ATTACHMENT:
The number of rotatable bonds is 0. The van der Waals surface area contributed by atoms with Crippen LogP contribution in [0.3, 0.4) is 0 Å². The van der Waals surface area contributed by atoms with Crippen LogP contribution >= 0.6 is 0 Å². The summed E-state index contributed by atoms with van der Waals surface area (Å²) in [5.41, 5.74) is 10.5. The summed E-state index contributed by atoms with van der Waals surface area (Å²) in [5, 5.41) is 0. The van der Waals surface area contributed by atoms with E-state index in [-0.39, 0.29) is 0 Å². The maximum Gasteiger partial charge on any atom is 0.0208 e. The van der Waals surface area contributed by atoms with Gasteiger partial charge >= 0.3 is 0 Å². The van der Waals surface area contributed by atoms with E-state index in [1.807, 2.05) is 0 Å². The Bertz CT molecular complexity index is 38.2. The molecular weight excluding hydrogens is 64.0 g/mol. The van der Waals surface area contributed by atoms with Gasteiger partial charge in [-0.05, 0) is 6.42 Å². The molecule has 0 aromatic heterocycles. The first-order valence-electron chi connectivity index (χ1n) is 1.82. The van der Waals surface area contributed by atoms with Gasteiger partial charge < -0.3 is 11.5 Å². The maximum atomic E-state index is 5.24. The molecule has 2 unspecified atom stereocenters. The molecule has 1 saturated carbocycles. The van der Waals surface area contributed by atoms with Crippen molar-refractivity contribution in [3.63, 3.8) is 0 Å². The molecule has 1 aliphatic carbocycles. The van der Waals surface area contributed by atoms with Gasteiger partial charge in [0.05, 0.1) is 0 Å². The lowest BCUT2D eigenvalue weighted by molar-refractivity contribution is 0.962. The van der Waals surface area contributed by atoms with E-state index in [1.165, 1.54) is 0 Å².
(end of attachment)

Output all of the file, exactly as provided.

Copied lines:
The number of rotatable bonds is 0. The van der Waals surface area contributed by atoms with Crippen LogP contribution in [0.3, 0.4) is 0 Å². The van der Waals surface area contributed by atoms with Crippen LogP contribution >= 0.6 is 0 Å². The summed E-state index contributed by atoms with van der Waals surface area (Å²) in [5.41, 5.74) is 10.5. The summed E-state index contributed by atoms with van der Waals surface area (Å²) in [5, 5.41) is 0. The van der Waals surface area contributed by atoms with E-state index in [-0.39, 0.29) is 0 Å². The maximum Gasteiger partial charge on any atom is 0.0208 e. The van der Waals surface area contributed by atoms with Gasteiger partial charge >= 0.3 is 0 Å². The van der Waals surface area contributed by atoms with E-state index in [1.807, 2.05) is 0 Å². The Bertz CT molecular complexity index is 38.2. The molecular weight excluding hydrogens is 64.0 g/mol. The van der Waals surface area contributed by atoms with Gasteiger partial charge in [-0.05, 0) is 6.42 Å². The molecule has 0 aromatic heterocycles. The first-order valence-electron chi connectivity index (χ1n) is 1.82. The van der Waals surface area contributed by atoms with Gasteiger partial charge < -0.3 is 11.5 Å². The maximum atomic E-state index is 5.24. The molecule has 2 unspecified atom stereocenters. The molecule has 1 saturated carbocycles. The van der Waals surface area contributed by atoms with Crippen molar-refractivity contribution in [3.63, 3.8) is 0 Å². The molecule has 1 aliphatic carbocycles. The van der Waals surface area contributed by atoms with Gasteiger partial charge in [0.05, 0.1) is 0 Å². The lowest BCUT2D eigenvalue weighted by molar-refractivity contribution is 0.962. The van der Waals surface area contributed by atoms with E-state index in [1.165, 1.54) is 0 Å².